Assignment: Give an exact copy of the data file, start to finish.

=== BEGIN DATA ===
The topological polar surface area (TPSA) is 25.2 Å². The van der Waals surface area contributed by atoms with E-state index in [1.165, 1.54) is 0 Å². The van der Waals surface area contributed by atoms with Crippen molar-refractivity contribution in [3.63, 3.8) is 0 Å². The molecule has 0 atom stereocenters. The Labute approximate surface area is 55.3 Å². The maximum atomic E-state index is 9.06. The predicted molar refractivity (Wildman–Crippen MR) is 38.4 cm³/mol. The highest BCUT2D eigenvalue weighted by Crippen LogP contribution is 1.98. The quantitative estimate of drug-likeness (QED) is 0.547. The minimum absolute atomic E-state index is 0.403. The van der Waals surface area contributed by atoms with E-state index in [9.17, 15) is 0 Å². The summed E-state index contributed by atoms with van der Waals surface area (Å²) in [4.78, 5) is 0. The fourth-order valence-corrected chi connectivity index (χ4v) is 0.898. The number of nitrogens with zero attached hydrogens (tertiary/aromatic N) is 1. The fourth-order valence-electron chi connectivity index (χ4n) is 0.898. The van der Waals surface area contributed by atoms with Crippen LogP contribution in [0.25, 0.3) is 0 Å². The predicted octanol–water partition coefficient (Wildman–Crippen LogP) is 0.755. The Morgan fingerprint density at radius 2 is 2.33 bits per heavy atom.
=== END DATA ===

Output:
The topological polar surface area (TPSA) is 25.2 Å². The van der Waals surface area contributed by atoms with E-state index in [1.165, 1.54) is 0 Å². The van der Waals surface area contributed by atoms with Crippen molar-refractivity contribution in [3.63, 3.8) is 0 Å². The molecule has 0 atom stereocenters. The Labute approximate surface area is 55.3 Å². The maximum atomic E-state index is 9.06. The predicted molar refractivity (Wildman–Crippen MR) is 38.4 cm³/mol. The highest BCUT2D eigenvalue weighted by Crippen LogP contribution is 1.98. The quantitative estimate of drug-likeness (QED) is 0.547. The minimum absolute atomic E-state index is 0.403. The van der Waals surface area contributed by atoms with E-state index in [9.17, 15) is 0 Å². The summed E-state index contributed by atoms with van der Waals surface area (Å²) in [4.78, 5) is 0. The fourth-order valence-corrected chi connectivity index (χ4v) is 0.898. The number of nitrogens with zero attached hydrogens (tertiary/aromatic N) is 1. The fourth-order valence-electron chi connectivity index (χ4n) is 0.898. The van der Waals surface area contributed by atoms with Crippen LogP contribution in [0.25, 0.3) is 0 Å². The predicted octanol–water partition coefficient (Wildman–Crippen LogP) is 0.755. The Morgan fingerprint density at radius 2 is 2.33 bits per heavy atom.